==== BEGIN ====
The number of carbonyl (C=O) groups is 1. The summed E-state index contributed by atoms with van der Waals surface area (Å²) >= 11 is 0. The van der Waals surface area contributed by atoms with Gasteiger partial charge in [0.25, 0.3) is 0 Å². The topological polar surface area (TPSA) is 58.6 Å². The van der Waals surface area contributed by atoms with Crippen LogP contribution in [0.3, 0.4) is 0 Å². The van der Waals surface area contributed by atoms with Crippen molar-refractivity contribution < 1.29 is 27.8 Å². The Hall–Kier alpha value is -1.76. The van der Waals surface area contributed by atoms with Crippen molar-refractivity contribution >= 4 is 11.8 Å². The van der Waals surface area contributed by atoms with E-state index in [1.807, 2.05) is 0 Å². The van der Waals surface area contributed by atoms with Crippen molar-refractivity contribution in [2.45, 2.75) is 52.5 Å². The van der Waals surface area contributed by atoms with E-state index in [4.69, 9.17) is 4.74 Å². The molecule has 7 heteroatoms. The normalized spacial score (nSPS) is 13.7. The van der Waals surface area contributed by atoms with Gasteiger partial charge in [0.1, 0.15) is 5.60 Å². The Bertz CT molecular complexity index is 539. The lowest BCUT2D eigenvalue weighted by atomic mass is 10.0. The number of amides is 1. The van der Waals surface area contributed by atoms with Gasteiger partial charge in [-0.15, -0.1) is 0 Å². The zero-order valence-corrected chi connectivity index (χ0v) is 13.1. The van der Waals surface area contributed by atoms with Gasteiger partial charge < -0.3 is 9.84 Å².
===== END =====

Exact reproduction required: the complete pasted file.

The number of carbonyl (C=O) groups is 1. The summed E-state index contributed by atoms with van der Waals surface area (Å²) >= 11 is 0. The van der Waals surface area contributed by atoms with Gasteiger partial charge in [0.25, 0.3) is 0 Å². The topological polar surface area (TPSA) is 58.6 Å². The van der Waals surface area contributed by atoms with Crippen LogP contribution in [0.3, 0.4) is 0 Å². The van der Waals surface area contributed by atoms with Crippen molar-refractivity contribution < 1.29 is 27.8 Å². The Hall–Kier alpha value is -1.76. The van der Waals surface area contributed by atoms with Crippen molar-refractivity contribution >= 4 is 11.8 Å². The van der Waals surface area contributed by atoms with E-state index in [1.807, 2.05) is 0 Å². The van der Waals surface area contributed by atoms with Crippen molar-refractivity contribution in [2.45, 2.75) is 52.5 Å². The van der Waals surface area contributed by atoms with E-state index in [4.69, 9.17) is 4.74 Å². The molecule has 7 heteroatoms. The normalized spacial score (nSPS) is 13.7. The van der Waals surface area contributed by atoms with Gasteiger partial charge in [0.1, 0.15) is 5.60 Å². The Bertz CT molecular complexity index is 539. The lowest BCUT2D eigenvalue weighted by atomic mass is 10.0. The number of amides is 1. The van der Waals surface area contributed by atoms with Gasteiger partial charge in [-0.15, -0.1) is 0 Å². The zero-order valence-corrected chi connectivity index (χ0v) is 13.1. The van der Waals surface area contributed by atoms with Gasteiger partial charge < -0.3 is 9.84 Å².